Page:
Summary:

The Times’ iPad edition, which went on sale along with the tablet’s UK debut Friday morning, sold 5,000 copies in three days, News Corp.’s C…

The Times’ iPad edition, which went on sale along with the tablet’s UK debut Friday morning, sold 5,000 copies in three days, News Corp.’s CEO Rupert Murdoch told AllThingsD’s D8 conference Tuesday, at which he also spoke about the true value of content (see our full post).

At the app price of £9.99, that’s £49,950 income in just a few days, before Apple’s commission. Not bad for a few days’ work, and could be a relatively nice earner…

But whether significant numbers of iPad users will renew the £9.99 subscription each month, after that first-week flurry of app excitement, remains to be seen.

WSJ

Also at D8, Murdoch said his Wall Street Journal app now has 10,000 customers, paying $17.29 a month or free to those already subscribed to the website/newspaper.

FT

Yesterday, Financial Times product development manager Steven Pinches told a separate conference the FT has seen 130,000 downloads of its free-to-download iPad app since it was made available to the device in the U.S. two weeks back (via Mobile Entertainment).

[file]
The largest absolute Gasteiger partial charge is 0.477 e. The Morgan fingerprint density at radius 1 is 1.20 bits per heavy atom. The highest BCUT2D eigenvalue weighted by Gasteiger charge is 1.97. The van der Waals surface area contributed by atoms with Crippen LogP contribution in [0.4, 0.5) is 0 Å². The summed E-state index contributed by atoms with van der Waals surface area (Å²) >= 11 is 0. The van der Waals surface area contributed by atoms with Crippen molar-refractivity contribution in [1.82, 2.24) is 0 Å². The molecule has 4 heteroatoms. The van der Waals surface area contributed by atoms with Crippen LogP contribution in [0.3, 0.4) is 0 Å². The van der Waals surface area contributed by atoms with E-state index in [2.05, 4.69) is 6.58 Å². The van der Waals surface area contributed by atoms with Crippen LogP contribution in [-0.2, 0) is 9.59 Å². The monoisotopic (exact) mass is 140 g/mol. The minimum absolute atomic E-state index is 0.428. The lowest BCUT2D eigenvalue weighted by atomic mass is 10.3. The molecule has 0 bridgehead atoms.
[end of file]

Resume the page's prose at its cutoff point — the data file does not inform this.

What we don’t know – whether the app is actually enticing iPad users to subscribe to the FT for the first time.

Unlike the Times, the FT’s app is free for two months thanks to a sponsorship deal, but will then offer access only to readers who pay the title’s platform-agnostic annual subscription.

The Australian

The $4.99-a-month iPad app for News Corp.’s The Australian, also launched Friday morning, saw 4,500 downloads, Murdoch said

The Guardian

The Guardian Eyewitness photography app, from our parent company Guardian News & Media, has seen 90,000 downloads since iPad’s U.S. launch, free under a Canon sponsorship. No sign of a news app for now.

Notes

In theory, The Times’ iPad popularity could be tempered because, unlike either FT or WSJ, subscribers to the website or paper must pay again to read the iPad version, which News Corp (NYSE: NWS) is touting as an entirely separate product.

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